Forum / Let's Discuss! / Working with clients with hip replacements

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On: October 25, 2012 05:24 AM
Hi Jennifer and Casey! I'm wondering what your recommendations are for working with clients with hip replacements and are there any Pilates exercises that would be contraindicated initially, and/or long term?
On: October 28, 2012 20:08 PM
Hi there Amy! Thank you so much for this question. Navigating movement around joint replacements can be a little bit tricky. Here are a few things to think about when your clients come in to you with these types of issues. First, get a OK from their Dr. with a full description of what is appropriate for their specific issues. The doctor knows best and is the perfect person to give you insight as to where to work with your client. Using the Pilates equipment is especially useful when working with hip or knee replacements. You can really control the client's weight bearing, range of motion, and spring tension on the reformer and cadillac to build strength without extra force or stress on the new joint. Also look for areas of tightness due to the extreme compensations that are created before and after surgery. This is where you will want to employ all the release work tricks you know to help bring more balance to the body post op. As for ranges of motion that you want to be careful of, watch out for extreme internal rotation and crossing the affected leg passed the midline of the body for hip replacements. These artificial joints are getting better and better with each year, so the newer ones have much more range than ones from say five years ago. Always proceed with caution and be gentle when stretching the area. Start with small movements at first with a just right spring tension that is equally supportive and challenging. Think about building strength uniformly while integrating the whole body into the mix. As always with major surgery the body will internally splint its self to heal. Respect this protection mechanism while building small skills to help bring integrity back to the area. Footwork on the reformer is a wonderful place to start. It is easily controlled and extremely supportive. I hope this answers your questions about hip and joint replacements. Thanks again Amy!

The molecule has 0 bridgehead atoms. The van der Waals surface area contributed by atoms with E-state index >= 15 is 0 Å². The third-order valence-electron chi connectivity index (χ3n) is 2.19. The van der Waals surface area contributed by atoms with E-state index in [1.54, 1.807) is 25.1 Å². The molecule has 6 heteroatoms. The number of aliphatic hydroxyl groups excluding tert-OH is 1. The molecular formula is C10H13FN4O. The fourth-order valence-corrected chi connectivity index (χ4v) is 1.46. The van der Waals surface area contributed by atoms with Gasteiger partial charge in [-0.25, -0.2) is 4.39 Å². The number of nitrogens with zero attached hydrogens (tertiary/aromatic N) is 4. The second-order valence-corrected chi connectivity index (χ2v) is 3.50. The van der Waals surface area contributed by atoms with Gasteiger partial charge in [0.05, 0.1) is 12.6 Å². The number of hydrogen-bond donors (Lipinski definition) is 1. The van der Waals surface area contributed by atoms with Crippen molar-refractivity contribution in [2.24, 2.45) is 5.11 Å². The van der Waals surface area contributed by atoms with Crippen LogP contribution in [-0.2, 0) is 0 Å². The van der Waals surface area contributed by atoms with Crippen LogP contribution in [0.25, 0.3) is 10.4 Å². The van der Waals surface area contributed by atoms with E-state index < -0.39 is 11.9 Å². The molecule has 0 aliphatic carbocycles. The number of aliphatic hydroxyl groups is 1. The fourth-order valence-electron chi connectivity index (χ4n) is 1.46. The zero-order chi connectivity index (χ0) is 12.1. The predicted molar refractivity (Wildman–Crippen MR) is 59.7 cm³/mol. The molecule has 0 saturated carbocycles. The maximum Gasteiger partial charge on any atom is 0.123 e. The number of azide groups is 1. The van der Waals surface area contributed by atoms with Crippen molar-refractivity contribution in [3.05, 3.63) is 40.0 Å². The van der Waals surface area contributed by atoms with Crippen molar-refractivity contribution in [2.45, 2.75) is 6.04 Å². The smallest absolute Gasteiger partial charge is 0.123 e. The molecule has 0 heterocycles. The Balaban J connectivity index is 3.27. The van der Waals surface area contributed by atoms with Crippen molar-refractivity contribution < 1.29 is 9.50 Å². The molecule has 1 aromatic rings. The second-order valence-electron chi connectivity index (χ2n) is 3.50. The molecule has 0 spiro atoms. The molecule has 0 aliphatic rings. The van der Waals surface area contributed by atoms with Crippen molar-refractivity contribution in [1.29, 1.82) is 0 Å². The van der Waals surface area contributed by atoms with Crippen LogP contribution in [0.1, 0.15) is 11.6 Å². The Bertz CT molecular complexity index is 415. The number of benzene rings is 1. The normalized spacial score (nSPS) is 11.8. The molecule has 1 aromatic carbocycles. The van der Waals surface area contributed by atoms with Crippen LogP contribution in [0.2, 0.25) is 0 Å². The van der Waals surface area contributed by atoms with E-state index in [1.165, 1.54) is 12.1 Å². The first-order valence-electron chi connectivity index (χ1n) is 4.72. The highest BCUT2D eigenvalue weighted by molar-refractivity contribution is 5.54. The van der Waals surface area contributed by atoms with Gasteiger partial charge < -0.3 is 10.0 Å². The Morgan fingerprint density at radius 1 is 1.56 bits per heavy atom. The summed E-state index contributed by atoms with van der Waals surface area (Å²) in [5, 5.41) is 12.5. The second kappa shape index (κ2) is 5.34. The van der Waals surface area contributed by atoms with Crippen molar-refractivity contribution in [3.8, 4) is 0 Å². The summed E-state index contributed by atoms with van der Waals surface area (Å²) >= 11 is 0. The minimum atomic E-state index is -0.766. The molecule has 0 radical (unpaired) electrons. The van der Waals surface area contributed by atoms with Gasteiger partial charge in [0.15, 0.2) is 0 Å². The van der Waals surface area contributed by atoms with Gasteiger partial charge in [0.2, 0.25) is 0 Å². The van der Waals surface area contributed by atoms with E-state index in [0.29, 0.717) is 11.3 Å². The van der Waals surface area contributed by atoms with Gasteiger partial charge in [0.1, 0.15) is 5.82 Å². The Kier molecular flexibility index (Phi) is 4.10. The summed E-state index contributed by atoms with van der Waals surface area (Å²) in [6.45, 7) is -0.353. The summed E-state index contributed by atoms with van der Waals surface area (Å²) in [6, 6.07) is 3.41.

On: February 27, 2013 12:34 PM
I completely agree with Casey. Keep in mind the only official contraindication is femur adduction.
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